Leading artists confront sporting themes in Basil Sellers Art Prize

Gabrielle de Vietri, Three teams (production still) 2013, high-definition video. © Courtesy the artistThe worlds of art and sport collide as sixteen leading Australian artists finalise their works for submission in the 4th biennial Basil Sellers Art Prize, on exhibition at the Ian Potter Museum of Art, University of Melbourne from 22 July.

Seven of the sixteen finalists are using video mediums, several are exploring boxing and surfing, some will explore racism and fandom in sport and a couple are investigating outrageous media-attention-grabbing sporting events.

The $100,000 Prize is one of the most significant opportunities available to contemporary Australian artists and allows artists the freedom to explore sport as subject matter, from literal interpretations and celebrations of particular sporting passions to exploring complex social issues.

Shaun Gladwell’s film is based upon two characters from recent Australian literature, ‘Jack in the Box’ Leaper from Tim Winton’s The Turning and the character Danny ‘Barracuda’ Kelly from Christos Tsaikos’s Barracuda, while Richard Lewer’s documentary film explores boxing training as analogous to life experience.

Khaled Sabsabi’s films, Tawla (2012) is based on the game of backgammon, an integral part of certain Arab and Mediterranean societies and Wonderland, explores fanaticism in sport featuring the Red and Black Bloc, the main supporter groups of the Western Sydney Wanderers soccer team.

Tony Albert looks at racism in sport, and attempts that have been made in recent years to eradicate it. His work reflects on actions such as the Nicky Winmar gesture to an AFL crowd raising his St Kilda guernsey and pointing to his bare brown skin, and to the racial vilification of Sydney Swans footballer Adam Goodes in 2013.

Zoe Croggon’s film documents two Chinese martial arts students training ‘Barehanded wushu’ routine, exploring the successes and failures in life through martial art.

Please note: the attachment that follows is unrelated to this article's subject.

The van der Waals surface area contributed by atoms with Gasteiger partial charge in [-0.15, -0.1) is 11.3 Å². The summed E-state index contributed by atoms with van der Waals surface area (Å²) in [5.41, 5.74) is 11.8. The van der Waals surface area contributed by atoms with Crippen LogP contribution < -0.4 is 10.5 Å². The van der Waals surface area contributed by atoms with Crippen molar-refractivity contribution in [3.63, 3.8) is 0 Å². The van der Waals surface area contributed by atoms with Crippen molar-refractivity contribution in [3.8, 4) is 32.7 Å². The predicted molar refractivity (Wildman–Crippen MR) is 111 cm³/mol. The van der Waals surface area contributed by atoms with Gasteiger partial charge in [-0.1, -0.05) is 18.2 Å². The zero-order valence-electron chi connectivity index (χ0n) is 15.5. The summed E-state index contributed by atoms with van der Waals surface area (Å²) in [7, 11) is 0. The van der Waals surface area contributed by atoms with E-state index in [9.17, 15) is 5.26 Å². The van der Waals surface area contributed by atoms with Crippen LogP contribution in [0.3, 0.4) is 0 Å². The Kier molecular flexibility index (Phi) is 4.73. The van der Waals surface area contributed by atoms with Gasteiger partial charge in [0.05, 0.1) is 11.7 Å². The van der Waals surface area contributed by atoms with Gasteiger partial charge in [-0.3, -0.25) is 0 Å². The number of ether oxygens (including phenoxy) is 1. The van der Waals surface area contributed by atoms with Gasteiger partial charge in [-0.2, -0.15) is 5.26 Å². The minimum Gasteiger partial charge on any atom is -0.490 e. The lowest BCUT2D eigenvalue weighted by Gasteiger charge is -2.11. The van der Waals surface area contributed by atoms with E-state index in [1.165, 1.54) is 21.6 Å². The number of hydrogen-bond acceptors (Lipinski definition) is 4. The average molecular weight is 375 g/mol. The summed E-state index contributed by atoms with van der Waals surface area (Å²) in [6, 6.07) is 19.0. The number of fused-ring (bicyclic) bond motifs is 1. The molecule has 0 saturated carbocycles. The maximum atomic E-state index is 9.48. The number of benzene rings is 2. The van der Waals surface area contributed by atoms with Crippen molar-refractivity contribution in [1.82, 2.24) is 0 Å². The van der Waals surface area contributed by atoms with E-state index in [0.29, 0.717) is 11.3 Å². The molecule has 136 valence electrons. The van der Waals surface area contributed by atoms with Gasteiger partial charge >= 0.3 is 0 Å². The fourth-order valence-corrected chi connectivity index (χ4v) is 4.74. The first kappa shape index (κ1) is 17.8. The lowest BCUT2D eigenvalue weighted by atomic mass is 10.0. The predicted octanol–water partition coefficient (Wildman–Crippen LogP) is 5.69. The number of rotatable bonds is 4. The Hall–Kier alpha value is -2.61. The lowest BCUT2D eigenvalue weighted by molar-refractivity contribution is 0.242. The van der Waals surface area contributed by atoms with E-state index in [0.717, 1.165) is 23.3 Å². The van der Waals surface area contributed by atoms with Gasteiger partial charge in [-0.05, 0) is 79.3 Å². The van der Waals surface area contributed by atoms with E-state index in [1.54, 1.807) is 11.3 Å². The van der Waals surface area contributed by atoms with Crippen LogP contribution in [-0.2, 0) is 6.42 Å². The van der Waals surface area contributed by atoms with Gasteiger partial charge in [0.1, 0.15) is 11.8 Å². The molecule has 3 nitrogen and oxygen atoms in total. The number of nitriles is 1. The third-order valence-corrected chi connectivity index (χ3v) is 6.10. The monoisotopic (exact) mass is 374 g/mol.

Gabrielle de Vietri’s film, Three teams, documents the invention of a game of football based on Australian Rules involving three teams and three sets of goals. This inventive game was played at Taylors Lake Football & Netball Club oval in October 2013 between the Horsham RSL Diggers, Noradjuha-Quantong and Taylors Lake teams.

Other finalists include, Narelle Autio, Ivan Durrant, William Mackinnon, Rob McHaffie, Noel McKenna, Rob McLeish, Fiona McMonagle, Raquel Ormella, Jenny Watson, and Gerry Wedd.

“The responses of the 16 artist finalists in the Basil Sellers Art Prize keep pushing the boundaries of how sport and art relate,” says Kelly Gellatly, Director – Ian Potter Museum of Art, University of Melbourne.

“The theme of sport allows for the exploration of endless issues and artistic possibilities and provides numerous opportunities to challenge existing preconceptions about both sport and art.”

“We are expecting this 4th Basil Sellers Art Prize and exhibition will surprise, delight, perplex and entertain and that it will encourage us all to think differently about our national obsession and its connections to and relationship with the arts.”

The Basil Sellers Art Prize exhibition will open at the Ian Potter Museum of Art, University of Melbourne, 22 July 2014 until 26 October 2014, with the winner announced on Friday 25 July. For more information, visit: www.sellersartprize.com.au for details.

Image: Gabrielle de Vietri, Three teams (production still) 2013, high-definition video. © Courtesy the artist